Re(?)Considered: Donkey Kong 64
You could say this game gets a bad rap.
At the time of my writing this, rumours are exploding about a potential Nintendo 64 Classic mini-console, sparking intense, feverish speculation as to the included games. Of course, the very instant this idea was so much as posited I began to vocally—and loudly—demand Donkey Kong 64. A game that resides at the very apex of Rare's legendary Nintendo output. A game that got review scores like 96%, 97%, even as high as 98%. A game now unjustly mocked and ridiculed.
What's the very first game ever made? Scholars remain in dispute over this question, but based on absolutely no research, I'm pretty sure it's Pac-Man. What do you do in Pac-Man? You gather—or "collect"—dots. How many dots? Well, there are 244 per maze and 256 mazes, a total of 62,464. And you have to collect every last one of them.
The same public who embraced Pac-Man and his hoarding-based adventure then went on to dismiss and deride Donkey Kong 64 for having "too many collectables," despite the fact that Rareware's primate-based magnum opus features a mere 1,081 total items to pick up. 57 times fewer than Pac-Man. Therefore, mathematically, it makes no sense than gamers have rejected Donkey Kong 64 while throwing their love and support behind Pac-Man. I'm sorry, but it's an opinion that quite literally does not add up.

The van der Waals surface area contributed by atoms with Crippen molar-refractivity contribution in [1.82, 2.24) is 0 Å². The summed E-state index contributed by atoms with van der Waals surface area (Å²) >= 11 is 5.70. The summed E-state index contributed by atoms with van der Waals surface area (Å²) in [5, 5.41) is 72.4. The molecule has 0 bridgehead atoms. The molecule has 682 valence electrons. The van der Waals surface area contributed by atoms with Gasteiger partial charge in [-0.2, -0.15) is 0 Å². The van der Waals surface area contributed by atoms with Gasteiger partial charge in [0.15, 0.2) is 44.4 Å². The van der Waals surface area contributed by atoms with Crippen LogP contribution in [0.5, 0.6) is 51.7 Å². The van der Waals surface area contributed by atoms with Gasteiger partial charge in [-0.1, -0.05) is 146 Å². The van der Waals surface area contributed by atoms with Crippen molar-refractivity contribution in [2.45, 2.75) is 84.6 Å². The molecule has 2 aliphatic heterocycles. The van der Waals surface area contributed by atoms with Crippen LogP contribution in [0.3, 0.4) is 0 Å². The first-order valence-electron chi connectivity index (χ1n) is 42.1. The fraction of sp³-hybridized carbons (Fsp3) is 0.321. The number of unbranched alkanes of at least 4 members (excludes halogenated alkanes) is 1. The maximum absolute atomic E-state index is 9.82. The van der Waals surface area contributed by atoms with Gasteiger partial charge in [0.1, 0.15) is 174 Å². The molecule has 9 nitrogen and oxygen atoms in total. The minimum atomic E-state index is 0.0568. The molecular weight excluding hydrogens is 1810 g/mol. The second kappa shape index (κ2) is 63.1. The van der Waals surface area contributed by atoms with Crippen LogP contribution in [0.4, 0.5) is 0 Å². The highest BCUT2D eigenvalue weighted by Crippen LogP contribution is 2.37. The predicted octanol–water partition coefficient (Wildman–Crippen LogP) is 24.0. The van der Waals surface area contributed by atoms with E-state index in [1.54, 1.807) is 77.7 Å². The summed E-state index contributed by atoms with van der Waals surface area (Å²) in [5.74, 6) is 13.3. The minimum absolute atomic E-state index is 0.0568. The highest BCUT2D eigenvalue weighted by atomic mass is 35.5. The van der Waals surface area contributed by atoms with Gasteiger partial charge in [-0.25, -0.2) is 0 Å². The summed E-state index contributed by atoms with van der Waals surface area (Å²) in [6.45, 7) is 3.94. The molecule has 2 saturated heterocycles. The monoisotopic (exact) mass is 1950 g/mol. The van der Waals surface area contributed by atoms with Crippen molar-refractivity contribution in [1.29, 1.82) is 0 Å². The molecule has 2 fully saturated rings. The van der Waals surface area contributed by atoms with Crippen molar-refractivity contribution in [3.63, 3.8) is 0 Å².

Perceptive readers may have gathered that there is a degree to which I am defensive of the much-maligned "collectathon" aspect of Donkey Kong 64. Think of it this way—Shadow of the Colossusis a game that is absolutely beloved thanks to its engagement with the player's emotions. You feel it every time you fell one of the magnificent beasts. That's sorrow, pathos. But consider happiness, consider joy. Those are valid emotions no more or less meaningful than sadness, and it's these emotions Donkey Kong 64 successfully evokes. In Sony Studio Japan's arthouse masterpiece, you are prepared to put yourself in the shoes of the main character. Wander is sad because he kills the majestic Colossi. Chunky Kong is happy because he found a banana on the floor. It's the exact same thing. To favour one over the other is, quite manifestly, a disingenuous position.
Collecting is beautiful. Donkey Kong 64, like the medium-defining Pac-Man, is therefore beautiful. Those who appreciate it are gaming's arbiters of quality and models of sophistication. And anyone who says otherwise is stupid, and almost certainly smells of poo.